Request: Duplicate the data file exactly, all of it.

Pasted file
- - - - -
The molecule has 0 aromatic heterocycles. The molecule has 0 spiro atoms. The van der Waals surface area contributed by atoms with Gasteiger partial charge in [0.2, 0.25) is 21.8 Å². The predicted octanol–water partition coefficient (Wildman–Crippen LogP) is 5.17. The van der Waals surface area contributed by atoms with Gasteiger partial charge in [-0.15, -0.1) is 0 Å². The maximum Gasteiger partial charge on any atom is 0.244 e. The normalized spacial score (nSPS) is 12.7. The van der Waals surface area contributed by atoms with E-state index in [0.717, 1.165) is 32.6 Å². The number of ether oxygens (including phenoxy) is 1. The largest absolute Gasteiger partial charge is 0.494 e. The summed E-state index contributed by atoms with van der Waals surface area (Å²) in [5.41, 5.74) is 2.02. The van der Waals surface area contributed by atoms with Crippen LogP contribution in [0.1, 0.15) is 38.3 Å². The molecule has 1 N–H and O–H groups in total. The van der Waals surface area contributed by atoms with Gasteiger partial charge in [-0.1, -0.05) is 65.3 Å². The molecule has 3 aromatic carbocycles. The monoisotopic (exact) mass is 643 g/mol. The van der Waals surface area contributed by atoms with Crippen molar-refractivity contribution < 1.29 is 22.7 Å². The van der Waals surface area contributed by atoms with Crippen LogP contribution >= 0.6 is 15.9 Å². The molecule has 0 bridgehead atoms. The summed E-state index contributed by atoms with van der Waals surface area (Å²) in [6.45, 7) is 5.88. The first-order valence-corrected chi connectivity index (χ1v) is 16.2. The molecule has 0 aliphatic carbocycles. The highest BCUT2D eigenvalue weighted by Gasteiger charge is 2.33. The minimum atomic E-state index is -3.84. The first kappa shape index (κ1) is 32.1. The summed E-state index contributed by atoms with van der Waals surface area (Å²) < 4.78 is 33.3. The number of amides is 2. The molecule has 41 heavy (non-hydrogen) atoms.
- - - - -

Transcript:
The molecule has 0 aromatic heterocycles. The molecule has 0 spiro atoms. The van der Waals surface area contributed by atoms with Gasteiger partial charge in [0.2, 0.25) is 21.8 Å². The predicted octanol–water partition coefficient (Wildman–Crippen LogP) is 5.17. The van der Waals surface area contributed by atoms with Gasteiger partial charge in [-0.15, -0.1) is 0 Å². The maximum Gasteiger partial charge on any atom is 0.244 e. The normalized spacial score (nSPS) is 12.7. The van der Waals surface area contributed by atoms with E-state index in [0.717, 1.165) is 32.6 Å². The number of ether oxygens (including phenoxy) is 1. The largest absolute Gasteiger partial charge is 0.494 e. The summed E-state index contributed by atoms with van der Waals surface area (Å²) in [5.41, 5.74) is 2.02. The van der Waals surface area contributed by atoms with Crippen LogP contribution in [0.1, 0.15) is 38.3 Å². The molecule has 1 N–H and O–H groups in total. The van der Waals surface area contributed by atoms with Gasteiger partial charge in [-0.1, -0.05) is 65.3 Å². The molecule has 3 aromatic carbocycles. The monoisotopic (exact) mass is 643 g/mol. The van der Waals surface area contributed by atoms with Crippen molar-refractivity contribution < 1.29 is 22.7 Å². The van der Waals surface area contributed by atoms with Crippen LogP contribution >= 0.6 is 15.9 Å². The molecule has 0 bridgehead atoms. The summed E-state index contributed by atoms with van der Waals surface area (Å²) in [6.45, 7) is 5.88. The first-order valence-corrected chi connectivity index (χ1v) is 16.2. The molecule has 0 aliphatic carbocycles. The highest BCUT2D eigenvalue weighted by Gasteiger charge is 2.33. The minimum atomic E-state index is -3.84. The first kappa shape index (κ1) is 32.1. The summed E-state index contributed by atoms with van der Waals surface area (Å²) < 4.78 is 33.3. The number of amides is 2. The molecule has 41 heavy (non-hydrogen) atoms.